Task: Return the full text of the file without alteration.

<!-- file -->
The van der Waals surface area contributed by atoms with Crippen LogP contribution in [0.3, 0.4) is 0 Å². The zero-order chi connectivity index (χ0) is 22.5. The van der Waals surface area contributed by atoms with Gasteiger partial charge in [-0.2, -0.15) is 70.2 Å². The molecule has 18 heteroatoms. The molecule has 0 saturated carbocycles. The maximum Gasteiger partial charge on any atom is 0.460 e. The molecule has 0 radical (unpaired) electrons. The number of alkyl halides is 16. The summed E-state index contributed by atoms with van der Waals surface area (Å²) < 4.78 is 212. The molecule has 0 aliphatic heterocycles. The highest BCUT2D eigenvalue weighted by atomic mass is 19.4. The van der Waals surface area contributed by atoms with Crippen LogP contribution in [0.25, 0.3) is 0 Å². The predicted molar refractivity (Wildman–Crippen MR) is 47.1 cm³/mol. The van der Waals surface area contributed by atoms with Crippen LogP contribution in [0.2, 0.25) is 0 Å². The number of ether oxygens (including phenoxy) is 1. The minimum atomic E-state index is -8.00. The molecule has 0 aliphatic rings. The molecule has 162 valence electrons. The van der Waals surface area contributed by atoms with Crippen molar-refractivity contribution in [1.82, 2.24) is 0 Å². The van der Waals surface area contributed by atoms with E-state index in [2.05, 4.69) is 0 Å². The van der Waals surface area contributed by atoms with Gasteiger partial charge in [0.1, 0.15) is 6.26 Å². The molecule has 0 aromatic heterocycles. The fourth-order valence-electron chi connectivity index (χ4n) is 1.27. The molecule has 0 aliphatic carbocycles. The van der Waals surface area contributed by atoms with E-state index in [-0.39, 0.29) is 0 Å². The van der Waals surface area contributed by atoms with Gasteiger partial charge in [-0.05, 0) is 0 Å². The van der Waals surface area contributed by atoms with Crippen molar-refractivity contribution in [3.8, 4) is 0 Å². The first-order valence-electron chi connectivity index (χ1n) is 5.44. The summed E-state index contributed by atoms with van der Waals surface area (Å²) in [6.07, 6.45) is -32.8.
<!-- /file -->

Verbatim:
The van der Waals surface area contributed by atoms with Crippen LogP contribution in [0.3, 0.4) is 0 Å². The zero-order chi connectivity index (χ0) is 22.5. The van der Waals surface area contributed by atoms with Gasteiger partial charge in [-0.2, -0.15) is 70.2 Å². The molecule has 18 heteroatoms. The molecule has 0 saturated carbocycles. The maximum Gasteiger partial charge on any atom is 0.460 e. The molecule has 0 radical (unpaired) electrons. The number of alkyl halides is 16. The summed E-state index contributed by atoms with van der Waals surface area (Å²) < 4.78 is 212. The molecule has 0 aliphatic heterocycles. The highest BCUT2D eigenvalue weighted by atomic mass is 19.4. The van der Waals surface area contributed by atoms with Crippen LogP contribution in [0.25, 0.3) is 0 Å². The predicted molar refractivity (Wildman–Crippen MR) is 47.1 cm³/mol. The van der Waals surface area contributed by atoms with Crippen LogP contribution in [0.2, 0.25) is 0 Å². The number of ether oxygens (including phenoxy) is 1. The minimum atomic E-state index is -8.00. The molecule has 0 aliphatic rings. The molecule has 162 valence electrons. The van der Waals surface area contributed by atoms with Crippen molar-refractivity contribution in [1.82, 2.24) is 0 Å². The van der Waals surface area contributed by atoms with E-state index in [2.05, 4.69) is 0 Å². The van der Waals surface area contributed by atoms with Gasteiger partial charge in [0.1, 0.15) is 6.26 Å². The molecule has 0 aromatic heterocycles. The fourth-order valence-electron chi connectivity index (χ4n) is 1.27. The molecule has 0 aliphatic carbocycles. The van der Waals surface area contributed by atoms with E-state index in [-0.39, 0.29) is 0 Å². The van der Waals surface area contributed by atoms with Gasteiger partial charge in [-0.05, 0) is 0 Å². The van der Waals surface area contributed by atoms with Crippen molar-refractivity contribution in [3.8, 4) is 0 Å². The first-order valence-electron chi connectivity index (χ1n) is 5.44. The summed E-state index contributed by atoms with van der Waals surface area (Å²) in [6.07, 6.45) is -32.8.